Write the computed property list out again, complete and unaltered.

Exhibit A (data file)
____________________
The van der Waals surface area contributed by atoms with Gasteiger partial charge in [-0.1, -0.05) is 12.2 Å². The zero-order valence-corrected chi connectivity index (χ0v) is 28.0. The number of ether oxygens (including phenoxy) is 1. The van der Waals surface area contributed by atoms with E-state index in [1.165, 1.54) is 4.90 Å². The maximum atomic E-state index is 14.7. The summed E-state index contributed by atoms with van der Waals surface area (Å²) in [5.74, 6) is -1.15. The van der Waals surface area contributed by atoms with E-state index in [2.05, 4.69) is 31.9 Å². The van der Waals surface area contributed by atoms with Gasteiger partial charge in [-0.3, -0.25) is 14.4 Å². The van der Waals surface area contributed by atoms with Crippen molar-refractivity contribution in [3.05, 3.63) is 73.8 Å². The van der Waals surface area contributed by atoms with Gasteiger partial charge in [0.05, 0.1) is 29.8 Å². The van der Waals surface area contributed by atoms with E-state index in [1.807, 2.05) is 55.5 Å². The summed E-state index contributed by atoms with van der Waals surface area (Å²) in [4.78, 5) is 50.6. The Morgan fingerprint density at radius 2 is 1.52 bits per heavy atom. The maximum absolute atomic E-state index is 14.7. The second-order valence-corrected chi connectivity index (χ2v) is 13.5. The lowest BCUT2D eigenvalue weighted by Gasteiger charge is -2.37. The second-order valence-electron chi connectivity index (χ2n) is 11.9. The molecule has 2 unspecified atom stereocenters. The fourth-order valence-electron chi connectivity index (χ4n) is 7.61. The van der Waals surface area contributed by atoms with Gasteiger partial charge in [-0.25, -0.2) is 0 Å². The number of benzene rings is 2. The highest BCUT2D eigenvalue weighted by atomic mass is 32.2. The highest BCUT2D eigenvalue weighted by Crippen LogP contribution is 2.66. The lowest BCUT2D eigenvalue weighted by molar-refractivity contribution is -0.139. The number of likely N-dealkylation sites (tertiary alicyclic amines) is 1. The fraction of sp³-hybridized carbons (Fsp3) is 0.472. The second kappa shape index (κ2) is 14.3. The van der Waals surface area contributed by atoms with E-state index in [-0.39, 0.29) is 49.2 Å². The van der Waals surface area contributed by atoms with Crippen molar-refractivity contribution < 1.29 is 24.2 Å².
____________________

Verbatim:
The van der Waals surface area contributed by atoms with Gasteiger partial charge in [-0.1, -0.05) is 12.2 Å². The zero-order valence-corrected chi connectivity index (χ0v) is 28.0. The number of ether oxygens (including phenoxy) is 1. The van der Waals surface area contributed by atoms with E-state index in [1.165, 1.54) is 4.90 Å². The maximum atomic E-state index is 14.7. The summed E-state index contributed by atoms with van der Waals surface area (Å²) in [5.74, 6) is -1.15. The van der Waals surface area contributed by atoms with E-state index in [2.05, 4.69) is 31.9 Å². The van der Waals surface area contributed by atoms with Gasteiger partial charge in [-0.3, -0.25) is 14.4 Å². The van der Waals surface area contributed by atoms with Crippen molar-refractivity contribution in [3.05, 3.63) is 73.8 Å². The van der Waals surface area contributed by atoms with Gasteiger partial charge in [0.05, 0.1) is 29.8 Å². The van der Waals surface area contributed by atoms with E-state index in [1.807, 2.05) is 55.5 Å². The summed E-state index contributed by atoms with van der Waals surface area (Å²) in [4.78, 5) is 50.6. The Morgan fingerprint density at radius 2 is 1.52 bits per heavy atom. The maximum absolute atomic E-state index is 14.7. The second-order valence-corrected chi connectivity index (χ2v) is 13.5. The lowest BCUT2D eigenvalue weighted by Gasteiger charge is -2.37. The second-order valence-electron chi connectivity index (χ2n) is 11.9. The molecule has 2 unspecified atom stereocenters. The fourth-order valence-electron chi connectivity index (χ4n) is 7.61. The van der Waals surface area contributed by atoms with Gasteiger partial charge in [-0.25, -0.2) is 0 Å². The number of benzene rings is 2. The highest BCUT2D eigenvalue weighted by atomic mass is 32.2. The highest BCUT2D eigenvalue weighted by Crippen LogP contribution is 2.66. The lowest BCUT2D eigenvalue weighted by molar-refractivity contribution is -0.139. The number of likely N-dealkylation sites (tertiary alicyclic amines) is 1. The fraction of sp³-hybridized carbons (Fsp3) is 0.472. The second kappa shape index (κ2) is 14.3. The van der Waals surface area contributed by atoms with E-state index in [-0.39, 0.29) is 49.2 Å². The van der Waals surface area contributed by atoms with Crippen molar-refractivity contribution < 1.29 is 24.2 Å².